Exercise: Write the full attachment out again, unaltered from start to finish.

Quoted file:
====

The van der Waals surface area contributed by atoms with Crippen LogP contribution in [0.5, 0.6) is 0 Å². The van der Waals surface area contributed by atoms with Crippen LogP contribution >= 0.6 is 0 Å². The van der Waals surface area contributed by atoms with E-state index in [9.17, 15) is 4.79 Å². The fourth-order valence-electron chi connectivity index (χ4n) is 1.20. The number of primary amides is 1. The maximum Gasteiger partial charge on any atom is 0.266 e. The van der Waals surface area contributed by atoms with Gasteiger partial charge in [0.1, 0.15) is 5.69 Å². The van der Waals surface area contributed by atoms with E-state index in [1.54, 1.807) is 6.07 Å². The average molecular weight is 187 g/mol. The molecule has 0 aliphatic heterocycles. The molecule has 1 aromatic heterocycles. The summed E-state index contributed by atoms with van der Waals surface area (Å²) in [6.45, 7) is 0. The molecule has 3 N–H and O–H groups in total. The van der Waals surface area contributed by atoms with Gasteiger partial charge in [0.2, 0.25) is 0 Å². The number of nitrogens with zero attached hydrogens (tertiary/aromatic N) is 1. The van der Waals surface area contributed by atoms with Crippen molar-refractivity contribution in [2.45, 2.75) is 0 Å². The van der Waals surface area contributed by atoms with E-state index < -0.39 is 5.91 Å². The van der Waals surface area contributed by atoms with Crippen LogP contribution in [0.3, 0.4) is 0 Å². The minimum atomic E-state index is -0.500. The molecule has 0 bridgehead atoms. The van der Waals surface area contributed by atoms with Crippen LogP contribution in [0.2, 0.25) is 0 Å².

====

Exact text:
The van der Waals surface area contributed by atoms with Crippen LogP contribution in [0.5, 0.6) is 0 Å². The van der Waals surface area contributed by atoms with Crippen LogP contribution >= 0.6 is 0 Å². The van der Waals surface area contributed by atoms with E-state index in [9.17, 15) is 4.79 Å². The fourth-order valence-electron chi connectivity index (χ4n) is 1.20. The number of primary amides is 1. The maximum Gasteiger partial charge on any atom is 0.266 e. The van der Waals surface area contributed by atoms with Gasteiger partial charge in [0.1, 0.15) is 5.69 Å². The van der Waals surface area contributed by atoms with E-state index in [1.54, 1.807) is 6.07 Å². The average molecular weight is 187 g/mol. The molecule has 0 aliphatic heterocycles. The molecule has 1 aromatic heterocycles. The summed E-state index contributed by atoms with van der Waals surface area (Å²) in [6.45, 7) is 0. The molecule has 3 N–H and O–H groups in total. The van der Waals surface area contributed by atoms with Gasteiger partial charge in [0.2, 0.25) is 0 Å². The number of nitrogens with zero attached hydrogens (tertiary/aromatic N) is 1. The van der Waals surface area contributed by atoms with Crippen molar-refractivity contribution in [2.45, 2.75) is 0 Å². The van der Waals surface area contributed by atoms with E-state index < -0.39 is 5.91 Å². The van der Waals surface area contributed by atoms with Crippen LogP contribution in [0.3, 0.4) is 0 Å². The minimum atomic E-state index is -0.500. The molecule has 0 bridgehead atoms. The van der Waals surface area contributed by atoms with Crippen LogP contribution in [0.2, 0.25) is 0 Å².